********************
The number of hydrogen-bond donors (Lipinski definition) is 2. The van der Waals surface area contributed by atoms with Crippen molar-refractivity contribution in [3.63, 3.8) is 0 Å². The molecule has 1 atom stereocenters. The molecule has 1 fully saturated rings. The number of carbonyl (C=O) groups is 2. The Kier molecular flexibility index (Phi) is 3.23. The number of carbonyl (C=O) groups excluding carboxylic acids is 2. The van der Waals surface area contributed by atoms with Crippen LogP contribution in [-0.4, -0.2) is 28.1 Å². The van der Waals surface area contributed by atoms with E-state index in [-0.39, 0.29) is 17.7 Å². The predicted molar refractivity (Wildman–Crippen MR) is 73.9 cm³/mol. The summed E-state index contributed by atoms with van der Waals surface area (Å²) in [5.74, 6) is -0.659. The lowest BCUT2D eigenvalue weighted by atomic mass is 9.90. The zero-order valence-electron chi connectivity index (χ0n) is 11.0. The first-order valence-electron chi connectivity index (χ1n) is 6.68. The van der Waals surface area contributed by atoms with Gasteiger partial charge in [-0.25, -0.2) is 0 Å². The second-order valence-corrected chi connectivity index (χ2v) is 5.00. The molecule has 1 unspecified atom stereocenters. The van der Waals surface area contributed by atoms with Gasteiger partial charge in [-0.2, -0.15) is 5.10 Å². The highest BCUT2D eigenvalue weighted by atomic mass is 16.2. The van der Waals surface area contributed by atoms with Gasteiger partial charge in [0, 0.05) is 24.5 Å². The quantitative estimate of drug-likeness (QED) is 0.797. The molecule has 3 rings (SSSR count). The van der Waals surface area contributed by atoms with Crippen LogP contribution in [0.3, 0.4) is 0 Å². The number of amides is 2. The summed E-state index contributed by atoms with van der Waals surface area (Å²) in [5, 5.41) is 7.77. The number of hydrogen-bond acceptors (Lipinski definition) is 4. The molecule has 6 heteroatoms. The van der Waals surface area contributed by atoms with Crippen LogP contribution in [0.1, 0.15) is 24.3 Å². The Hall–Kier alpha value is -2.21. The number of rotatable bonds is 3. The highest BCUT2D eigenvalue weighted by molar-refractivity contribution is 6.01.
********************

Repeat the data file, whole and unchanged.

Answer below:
The number of hydrogen-bond donors (Lipinski definition) is 2. The van der Waals surface area contributed by atoms with Crippen molar-refractivity contribution in [3.63, 3.8) is 0 Å². The molecule has 1 atom stereocenters. The molecule has 1 fully saturated rings. The number of carbonyl (C=O) groups is 2. The Kier molecular flexibility index (Phi) is 3.23. The number of carbonyl (C=O) groups excluding carboxylic acids is 2. The van der Waals surface area contributed by atoms with Crippen LogP contribution in [-0.4, -0.2) is 28.1 Å². The van der Waals surface area contributed by atoms with E-state index in [-0.39, 0.29) is 17.7 Å². The predicted molar refractivity (Wildman–Crippen MR) is 73.9 cm³/mol. The summed E-state index contributed by atoms with van der Waals surface area (Å²) in [5.74, 6) is -0.659. The lowest BCUT2D eigenvalue weighted by atomic mass is 9.90. The zero-order valence-electron chi connectivity index (χ0n) is 11.0. The first-order valence-electron chi connectivity index (χ1n) is 6.68. The van der Waals surface area contributed by atoms with Gasteiger partial charge in [-0.25, -0.2) is 0 Å². The second-order valence-corrected chi connectivity index (χ2v) is 5.00. The molecule has 1 unspecified atom stereocenters. The van der Waals surface area contributed by atoms with Gasteiger partial charge in [-0.2, -0.15) is 5.10 Å². The highest BCUT2D eigenvalue weighted by atomic mass is 16.2. The van der Waals surface area contributed by atoms with Gasteiger partial charge in [0, 0.05) is 24.5 Å². The quantitative estimate of drug-likeness (QED) is 0.797. The molecule has 3 rings (SSSR count). The van der Waals surface area contributed by atoms with Crippen LogP contribution in [0.3, 0.4) is 0 Å². The number of amides is 2. The summed E-state index contributed by atoms with van der Waals surface area (Å²) in [5, 5.41) is 7.77. The number of hydrogen-bond acceptors (Lipinski definition) is 4. The molecule has 6 heteroatoms. The van der Waals surface area contributed by atoms with Crippen LogP contribution in [0.1, 0.15) is 24.3 Å². The Hall–Kier alpha value is -2.21. The number of rotatable bonds is 3. The highest BCUT2D eigenvalue weighted by molar-refractivity contribution is 6.01.